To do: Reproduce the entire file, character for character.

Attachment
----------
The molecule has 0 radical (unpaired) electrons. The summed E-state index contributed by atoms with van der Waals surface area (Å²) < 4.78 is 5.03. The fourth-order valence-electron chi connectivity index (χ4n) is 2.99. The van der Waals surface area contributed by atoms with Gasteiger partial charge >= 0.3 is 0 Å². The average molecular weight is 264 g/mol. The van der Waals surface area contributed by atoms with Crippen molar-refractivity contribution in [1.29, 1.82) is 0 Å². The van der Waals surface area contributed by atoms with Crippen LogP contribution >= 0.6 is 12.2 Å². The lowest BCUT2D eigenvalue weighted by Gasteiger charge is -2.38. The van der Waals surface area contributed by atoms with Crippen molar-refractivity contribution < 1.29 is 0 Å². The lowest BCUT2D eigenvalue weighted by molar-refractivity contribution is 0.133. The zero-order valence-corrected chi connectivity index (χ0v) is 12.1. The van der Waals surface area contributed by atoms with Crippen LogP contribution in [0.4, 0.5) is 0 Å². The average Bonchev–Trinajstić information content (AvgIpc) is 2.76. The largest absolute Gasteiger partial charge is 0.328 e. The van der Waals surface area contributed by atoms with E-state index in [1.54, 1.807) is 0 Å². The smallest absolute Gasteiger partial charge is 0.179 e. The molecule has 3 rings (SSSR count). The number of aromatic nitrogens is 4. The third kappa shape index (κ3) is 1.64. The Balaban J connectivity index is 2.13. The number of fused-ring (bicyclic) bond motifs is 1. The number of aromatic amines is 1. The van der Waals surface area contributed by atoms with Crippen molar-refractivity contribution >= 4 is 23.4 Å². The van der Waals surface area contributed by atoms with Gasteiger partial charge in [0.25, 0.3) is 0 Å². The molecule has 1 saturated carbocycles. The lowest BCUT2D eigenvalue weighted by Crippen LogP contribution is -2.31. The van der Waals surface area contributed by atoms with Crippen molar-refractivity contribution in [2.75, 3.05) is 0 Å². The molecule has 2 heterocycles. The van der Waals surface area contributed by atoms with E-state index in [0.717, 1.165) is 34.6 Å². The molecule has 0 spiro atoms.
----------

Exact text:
The molecule has 0 radical (unpaired) electrons. The summed E-state index contributed by atoms with van der Waals surface area (Å²) < 4.78 is 5.03. The fourth-order valence-electron chi connectivity index (χ4n) is 2.99. The van der Waals surface area contributed by atoms with Gasteiger partial charge >= 0.3 is 0 Å². The average molecular weight is 264 g/mol. The van der Waals surface area contributed by atoms with Crippen molar-refractivity contribution in [1.29, 1.82) is 0 Å². The van der Waals surface area contributed by atoms with Crippen LogP contribution >= 0.6 is 12.2 Å². The lowest BCUT2D eigenvalue weighted by Gasteiger charge is -2.38. The van der Waals surface area contributed by atoms with Crippen molar-refractivity contribution < 1.29 is 0 Å². The lowest BCUT2D eigenvalue weighted by molar-refractivity contribution is 0.133. The zero-order valence-corrected chi connectivity index (χ0v) is 12.1. The van der Waals surface area contributed by atoms with Crippen LogP contribution in [0.4, 0.5) is 0 Å². The average Bonchev–Trinajstić information content (AvgIpc) is 2.76. The largest absolute Gasteiger partial charge is 0.328 e. The van der Waals surface area contributed by atoms with E-state index in [1.54, 1.807) is 0 Å². The smallest absolute Gasteiger partial charge is 0.179 e. The molecule has 3 rings (SSSR count). The number of aromatic nitrogens is 4. The third kappa shape index (κ3) is 1.64. The Balaban J connectivity index is 2.13. The number of fused-ring (bicyclic) bond motifs is 1. The number of aromatic amines is 1. The van der Waals surface area contributed by atoms with Crippen molar-refractivity contribution >= 4 is 23.4 Å². The van der Waals surface area contributed by atoms with Gasteiger partial charge in [0.25, 0.3) is 0 Å². The molecule has 1 saturated carbocycles. The lowest BCUT2D eigenvalue weighted by Crippen LogP contribution is -2.31. The van der Waals surface area contributed by atoms with Crippen molar-refractivity contribution in [2.75, 3.05) is 0 Å². The molecule has 2 heterocycles. The van der Waals surface area contributed by atoms with E-state index in [0.717, 1.165) is 34.6 Å². The molecule has 0 spiro atoms.